My dad is the hardest worker I’ve ever met. Some of my first memories involve him coming home from work, dusty and dirty from a long day on a construction site, to have family dinner & play games with me on the floor before heading out to remodel a room for a friend or repaint walls at church — for free. His integrity and his drive taught me so much about what it looks like to work hard & work well. I’ll never get anywhere close to being on his level, but I think I’m pretty okay at working hard when I need to. What I’m not so good at: rest.
A long time ago, something in me decided that there were two distinct groups for me to stick all my activities into: productivity & laziness. I’m not really sure when these wires got crossed in my mind, but I became really proficient at both. I worked hard. Then, when the time came, I slid seamlessly into mindless activities. You know what’s weird, though? Even after a “lazy day,” I was still tired. I was tired after days filled with hard work, too. A question started to sir in me: what if inactivity and rest have nothing in common?
Laziness is a noun, or at best, a passive verb. You don’t “do” lazy, you choose “to be” lazy. But rest? That’s an active verb. Rest is something you seek out, decide to pursue. It requires doing. An afternoon of laziness might rest our strained muscles or tired minds, but only rest can heal the wear & tear on our souls.
Are you feeling the weight of weariness that seems like it’s settled in to stay? Rest is the remedy. It’s what you’re craving. And here’s how it works.
Rest doesn’t mean doing nothing. It means doing the healthy thing. More times that not, everyday life just takes a toll that leaves us drained. Weak. Run-down. We need a recharge for our souls. In my experience, that healthy recharge is a threefold process.
Resting means celebrating what’s already been done. Resting well always follows working well. But in the hustle of meetings & plans & deadlines, we forget to breathe and congratulate ourselves — and others — on a job well done. Without this pause, this celebration, our souls will wear thin before we knows it. The next time you finish something, be purposeful in stepping away and celebrating it.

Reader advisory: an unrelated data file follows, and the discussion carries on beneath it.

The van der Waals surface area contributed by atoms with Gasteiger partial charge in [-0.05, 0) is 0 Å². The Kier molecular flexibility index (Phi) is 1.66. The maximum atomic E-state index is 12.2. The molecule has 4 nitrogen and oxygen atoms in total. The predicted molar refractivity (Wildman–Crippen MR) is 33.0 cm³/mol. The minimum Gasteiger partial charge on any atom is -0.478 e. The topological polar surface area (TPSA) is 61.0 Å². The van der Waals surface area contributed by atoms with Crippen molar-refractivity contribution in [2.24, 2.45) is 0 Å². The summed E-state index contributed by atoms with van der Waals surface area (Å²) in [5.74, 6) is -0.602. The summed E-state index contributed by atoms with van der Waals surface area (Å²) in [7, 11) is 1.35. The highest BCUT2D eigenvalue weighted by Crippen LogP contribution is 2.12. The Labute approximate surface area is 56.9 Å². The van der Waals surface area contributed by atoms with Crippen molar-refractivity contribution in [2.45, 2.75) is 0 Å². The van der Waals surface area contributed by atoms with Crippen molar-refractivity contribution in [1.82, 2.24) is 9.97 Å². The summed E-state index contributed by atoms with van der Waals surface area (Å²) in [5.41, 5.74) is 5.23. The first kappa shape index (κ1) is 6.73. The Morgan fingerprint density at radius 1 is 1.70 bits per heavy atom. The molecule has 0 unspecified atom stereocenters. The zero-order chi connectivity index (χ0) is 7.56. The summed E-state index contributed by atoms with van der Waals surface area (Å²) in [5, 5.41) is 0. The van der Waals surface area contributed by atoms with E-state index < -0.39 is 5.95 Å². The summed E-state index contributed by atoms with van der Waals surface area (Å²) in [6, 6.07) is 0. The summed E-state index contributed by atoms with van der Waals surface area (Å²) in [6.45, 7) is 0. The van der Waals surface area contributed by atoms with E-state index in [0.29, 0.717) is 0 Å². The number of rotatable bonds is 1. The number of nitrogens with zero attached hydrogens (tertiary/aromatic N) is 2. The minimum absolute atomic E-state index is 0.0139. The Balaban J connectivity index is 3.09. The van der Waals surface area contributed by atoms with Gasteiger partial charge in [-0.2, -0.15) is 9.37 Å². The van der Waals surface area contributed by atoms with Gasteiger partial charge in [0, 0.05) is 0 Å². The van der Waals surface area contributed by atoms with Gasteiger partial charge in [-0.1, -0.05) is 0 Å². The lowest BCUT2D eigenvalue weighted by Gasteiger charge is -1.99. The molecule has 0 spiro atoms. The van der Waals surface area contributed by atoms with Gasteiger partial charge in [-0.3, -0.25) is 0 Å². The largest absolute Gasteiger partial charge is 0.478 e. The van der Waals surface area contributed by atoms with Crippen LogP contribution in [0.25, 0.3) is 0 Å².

Resting is also about remembering. The busier we become, the more easily our priorities shift in unhealthy ways, or even slide off our radar entirely. Rest isn’t about a mindless evening in front of the tv, it’s about bringing the truly important to the forefront & investing in it. Hint: that’s people more often than things. Don’t become so glued to productivity that you disconnect from those you love. Spend intentional time with them — time that’s unrelated to work or stress. Enjoy life together. Those who know you well & love you best will quickly bring your soul back to good health.
Finally, rest is about recharge. This is the individualized part of the plan. Whatever it is that restores your passion, do that thing. For me, it’s solitude: either snuggling up with a great book or spending time on the side of a mountain. (Polar opposites, I know. I’m versatile.) I don’t know what recharges you. But you do. Unplug from life and do it. Leave the phone at home — let it recharge while you do.
These practices have transformed the way I approach work, and also the way I approach life. Hard work is good. Healthy down time is necessary. I’m learning to sense that soul-level burn out & pull away to do what I need most. But don’t worry, Dad — I’m still meeting all my deadlines. 🙂